Barry T. LaBarbara, Judge Superior Court County of San Luis Obispo (Super. Ct. No. F471357)
The opinion of the court was delivered by: Yegan, J.
CERTIFIED FOR PUBLICATION
In mentally disordered offender (MDO) law, the familiar rule of People v. Miller (1994) 25 Cal.App.4th 913 has well served the interests of prisoners and the people for close to 20 years. A qualified mental health professional may rely on a probation report to render an opinion whether a defendant is an MDO. Here we respectfully disagree with the dicta expressed by our colleagues in People v. Baker (2012) 204 Cal.App.4th 1234, 1246.
Mark Stevens appeals from the judgment entered after the trial court
determined he was an MDO. (Pen. Code, § 2960 et seq.)*fn1
He contends that 1. the People's expert was erroneously
allowed to give an opinion on "force or violence," and 2. there is no
substantial evidence to support the finding that the commitment
offense, petty theft with a prior, is a qualifying offense. We
Doctor Kevin Perry, a clinical psychologist at Atascadero State Hospital, opined that appellant suffered from a severe mental disorder, schizophrenia undifferentiated type, and met all the MDO criteria.
Relying on the probation report, Doctor Perry described the circumstances of the 2009 commitment offense as follows: "Mr. Stevens was observed placing items at a drug store into his waistband and pockets and then walking out of the store without paying. When loss prevention officers then confronted him about that, Mr. Stevens threatened to assault and to kill the loss prevention agents. [¶] He, also, tried to push a shopping cart into one of them."
Although petty theft with a prior is not a crime of force or violence, the trial court found that appellant's threats and violent acts in the commission of the offense came within the "force or violence" provision of the MDO law.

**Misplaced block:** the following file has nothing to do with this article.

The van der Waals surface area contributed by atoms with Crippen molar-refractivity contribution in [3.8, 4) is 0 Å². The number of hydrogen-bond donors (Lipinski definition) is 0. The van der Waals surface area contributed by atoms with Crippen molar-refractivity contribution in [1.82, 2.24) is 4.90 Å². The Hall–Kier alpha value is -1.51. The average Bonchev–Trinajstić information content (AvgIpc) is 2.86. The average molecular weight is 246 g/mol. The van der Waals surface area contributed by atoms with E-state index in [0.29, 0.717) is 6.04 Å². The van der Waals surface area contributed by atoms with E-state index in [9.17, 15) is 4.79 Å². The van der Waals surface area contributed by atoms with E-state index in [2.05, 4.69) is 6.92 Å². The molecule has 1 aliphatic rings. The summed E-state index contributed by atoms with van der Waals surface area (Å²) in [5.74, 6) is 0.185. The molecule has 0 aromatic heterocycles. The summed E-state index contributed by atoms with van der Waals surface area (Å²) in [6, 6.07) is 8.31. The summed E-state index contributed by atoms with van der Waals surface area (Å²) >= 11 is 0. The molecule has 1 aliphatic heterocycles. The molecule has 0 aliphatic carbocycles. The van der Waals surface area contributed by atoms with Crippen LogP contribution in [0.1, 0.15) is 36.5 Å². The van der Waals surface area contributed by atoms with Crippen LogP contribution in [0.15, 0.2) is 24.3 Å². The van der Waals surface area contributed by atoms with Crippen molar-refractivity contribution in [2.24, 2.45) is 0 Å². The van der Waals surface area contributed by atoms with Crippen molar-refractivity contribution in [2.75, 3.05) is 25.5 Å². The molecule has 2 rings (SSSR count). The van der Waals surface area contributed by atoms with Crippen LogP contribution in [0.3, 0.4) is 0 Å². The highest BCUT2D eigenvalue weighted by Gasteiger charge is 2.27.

Reliable Hearsay and Expert Opinion
Appellant argues that Doctor Perry's testimony was based upon hearsay. When asked whether appellant represented a danger of physical harm to others, Doctor Perry testified, without objection: "Mr. Stevens has a history of aggressive and threatening behaviors during periods of psychiatric instability. As I already testified, during the MDO qualifying offense he threatened to kill los[s] prevention agents."
At the conclusion of the trial, appellant argued that Doctor Perry's testimony was hearsay and there was no substantive evidence of force or violence. The trial court ruled: "The testimony, though, about the commission of the crime came in without objection." We agree. Appellant is precluded from arguing for the first time on appeal that the testimony was hearsay or violated the confrontation clause. (People v. Miller, supra, 25 Cal.App.4th at p. 917; People v. Tafoya (2007) 42 Cal.4th 147, 166.)
On the merits, it is settled law in this appellate district that a mental health expert may rely on reliable hearsay in a probation report in rendering an opinion at an MDO trial. (People v. Valdez (2001) 89 Cal.App.4th 1013, 1017; People v. Campos (1995) 32 Cal.App.4th 304, 310; People v. Miller, supra, 25 Cal.App.4th at pp. 917-918.) Doctor Perry's testimony concerning the probation report was not offered for the truth of the facts stated but as the basis for the doctor's expert opinion. (People v. Cooper (2007) 148 Cal.App.4th 731, 747.) "The hearsay relied upon by an ...